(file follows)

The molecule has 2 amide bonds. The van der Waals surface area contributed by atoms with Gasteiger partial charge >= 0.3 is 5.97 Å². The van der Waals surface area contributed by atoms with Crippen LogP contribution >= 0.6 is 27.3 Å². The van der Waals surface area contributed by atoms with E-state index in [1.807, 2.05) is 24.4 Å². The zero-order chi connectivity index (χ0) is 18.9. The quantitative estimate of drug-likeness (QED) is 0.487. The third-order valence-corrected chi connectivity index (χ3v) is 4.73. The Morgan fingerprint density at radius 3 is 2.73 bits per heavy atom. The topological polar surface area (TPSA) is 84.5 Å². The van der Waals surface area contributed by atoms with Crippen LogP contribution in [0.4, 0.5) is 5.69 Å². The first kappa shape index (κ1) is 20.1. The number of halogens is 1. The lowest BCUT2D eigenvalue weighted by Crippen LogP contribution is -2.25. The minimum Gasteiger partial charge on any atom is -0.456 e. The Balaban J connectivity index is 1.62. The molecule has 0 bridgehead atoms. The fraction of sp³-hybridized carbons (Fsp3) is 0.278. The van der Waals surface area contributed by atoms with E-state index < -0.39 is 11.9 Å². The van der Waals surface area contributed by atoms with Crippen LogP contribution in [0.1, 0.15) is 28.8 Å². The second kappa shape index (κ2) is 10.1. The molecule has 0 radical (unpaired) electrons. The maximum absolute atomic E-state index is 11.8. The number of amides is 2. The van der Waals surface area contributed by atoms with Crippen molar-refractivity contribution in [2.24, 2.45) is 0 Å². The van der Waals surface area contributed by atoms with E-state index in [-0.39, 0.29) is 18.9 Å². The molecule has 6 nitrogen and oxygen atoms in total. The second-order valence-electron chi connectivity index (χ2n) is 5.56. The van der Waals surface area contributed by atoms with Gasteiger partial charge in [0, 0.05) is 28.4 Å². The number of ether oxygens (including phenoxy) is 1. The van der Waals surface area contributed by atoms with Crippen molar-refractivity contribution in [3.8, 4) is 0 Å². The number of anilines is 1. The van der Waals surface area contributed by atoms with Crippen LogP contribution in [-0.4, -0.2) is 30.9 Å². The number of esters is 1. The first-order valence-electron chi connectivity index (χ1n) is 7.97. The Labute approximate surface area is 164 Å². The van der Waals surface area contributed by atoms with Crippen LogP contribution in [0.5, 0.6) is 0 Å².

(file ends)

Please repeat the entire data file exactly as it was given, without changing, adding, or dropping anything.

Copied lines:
The molecule has 2 amide bonds. The van der Waals surface area contributed by atoms with Gasteiger partial charge >= 0.3 is 5.97 Å². The van der Waals surface area contributed by atoms with Crippen LogP contribution >= 0.6 is 27.3 Å². The van der Waals surface area contributed by atoms with E-state index in [1.807, 2.05) is 24.4 Å². The zero-order chi connectivity index (χ0) is 18.9. The quantitative estimate of drug-likeness (QED) is 0.487. The third-order valence-corrected chi connectivity index (χ3v) is 4.73. The Morgan fingerprint density at radius 3 is 2.73 bits per heavy atom. The topological polar surface area (TPSA) is 84.5 Å². The van der Waals surface area contributed by atoms with Crippen LogP contribution in [0.4, 0.5) is 5.69 Å². The first kappa shape index (κ1) is 20.1. The number of halogens is 1. The lowest BCUT2D eigenvalue weighted by Crippen LogP contribution is -2.25. The minimum Gasteiger partial charge on any atom is -0.456 e. The Balaban J connectivity index is 1.62. The molecule has 0 bridgehead atoms. The fraction of sp³-hybridized carbons (Fsp3) is 0.278. The van der Waals surface area contributed by atoms with E-state index < -0.39 is 11.9 Å². The van der Waals surface area contributed by atoms with Crippen LogP contribution in [0.1, 0.15) is 28.8 Å². The second kappa shape index (κ2) is 10.1. The molecule has 0 radical (unpaired) electrons. The maximum absolute atomic E-state index is 11.8. The number of amides is 2. The van der Waals surface area contributed by atoms with Crippen molar-refractivity contribution in [2.24, 2.45) is 0 Å². The van der Waals surface area contributed by atoms with E-state index in [-0.39, 0.29) is 18.9 Å². The molecule has 6 nitrogen and oxygen atoms in total. The second-order valence-electron chi connectivity index (χ2n) is 5.56. The van der Waals surface area contributed by atoms with Gasteiger partial charge in [0, 0.05) is 28.4 Å². The number of ether oxygens (including phenoxy) is 1. The van der Waals surface area contributed by atoms with Crippen molar-refractivity contribution in [3.8, 4) is 0 Å². The number of anilines is 1. The van der Waals surface area contributed by atoms with Crippen LogP contribution in [-0.4, -0.2) is 30.9 Å². The number of esters is 1. The first-order valence-electron chi connectivity index (χ1n) is 7.97. The Labute approximate surface area is 164 Å². The van der Waals surface area contributed by atoms with Crippen LogP contribution in [0.5, 0.6) is 0 Å².